The United States belongs to various organizations and networks that encompass countries on both sides of the Pacific Ocean. The East Asia Summit (EAS) is not among them. Should the US try to join? This paper answers that question with a qualified yes: Despite formidable difficulties affecting President Obama’s schedule of foreign travel, his administration should try to “ease” the US into the Summit, initially as a guest of the host country. Eventually, pending a review of the EAS’s prior performance and future prospects, the administration may wish to upgrade that status to membership. The paper uses this case to illustrate larger themes, discusses the relevance of frameworks other than the EAS, and recommends, between radical innovation and benign indifference, a policy of creative adaptation to regionalism in East Asia.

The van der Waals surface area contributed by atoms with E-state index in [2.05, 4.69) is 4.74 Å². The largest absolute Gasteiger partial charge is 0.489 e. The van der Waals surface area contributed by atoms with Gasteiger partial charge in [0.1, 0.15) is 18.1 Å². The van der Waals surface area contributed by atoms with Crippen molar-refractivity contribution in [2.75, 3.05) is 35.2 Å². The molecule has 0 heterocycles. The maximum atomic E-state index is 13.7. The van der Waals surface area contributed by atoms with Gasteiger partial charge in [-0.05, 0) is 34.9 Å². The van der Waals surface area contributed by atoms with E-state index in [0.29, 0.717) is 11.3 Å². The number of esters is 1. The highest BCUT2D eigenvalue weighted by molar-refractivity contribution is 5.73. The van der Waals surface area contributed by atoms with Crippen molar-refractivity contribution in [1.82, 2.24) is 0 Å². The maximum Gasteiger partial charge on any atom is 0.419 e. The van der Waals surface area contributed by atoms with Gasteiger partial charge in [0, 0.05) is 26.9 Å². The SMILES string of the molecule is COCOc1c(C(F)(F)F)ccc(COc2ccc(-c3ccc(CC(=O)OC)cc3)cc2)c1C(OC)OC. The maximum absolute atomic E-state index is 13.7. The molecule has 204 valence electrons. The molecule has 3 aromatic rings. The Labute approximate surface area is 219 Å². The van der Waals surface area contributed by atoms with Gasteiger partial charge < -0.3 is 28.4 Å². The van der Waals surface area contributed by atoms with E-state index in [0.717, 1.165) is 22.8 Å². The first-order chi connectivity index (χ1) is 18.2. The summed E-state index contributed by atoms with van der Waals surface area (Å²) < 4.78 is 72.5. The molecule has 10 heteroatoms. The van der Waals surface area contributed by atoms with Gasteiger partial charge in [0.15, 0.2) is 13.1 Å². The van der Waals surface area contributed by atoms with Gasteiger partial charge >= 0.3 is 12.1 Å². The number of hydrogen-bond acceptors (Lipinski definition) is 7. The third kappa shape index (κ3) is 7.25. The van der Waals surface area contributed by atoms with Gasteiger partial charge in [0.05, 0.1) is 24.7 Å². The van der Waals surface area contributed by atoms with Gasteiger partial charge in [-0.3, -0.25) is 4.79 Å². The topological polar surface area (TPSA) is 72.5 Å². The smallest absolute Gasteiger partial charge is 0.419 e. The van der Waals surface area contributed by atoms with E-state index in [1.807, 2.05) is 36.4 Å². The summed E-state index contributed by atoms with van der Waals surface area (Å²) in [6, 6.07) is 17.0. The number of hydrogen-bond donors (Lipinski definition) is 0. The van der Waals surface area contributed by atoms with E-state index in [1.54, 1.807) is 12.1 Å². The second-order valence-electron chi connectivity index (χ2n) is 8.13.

Note: In July 2010 the Obama administration announced that it would, in effect, ease into an affiliation with the EAS. The initiative would include Secretary of State Hillary Clinton's attendance at the Summit in Hanoi in October 2010 and could include a trip by President Obama to the 2011 Summit in Indonesia.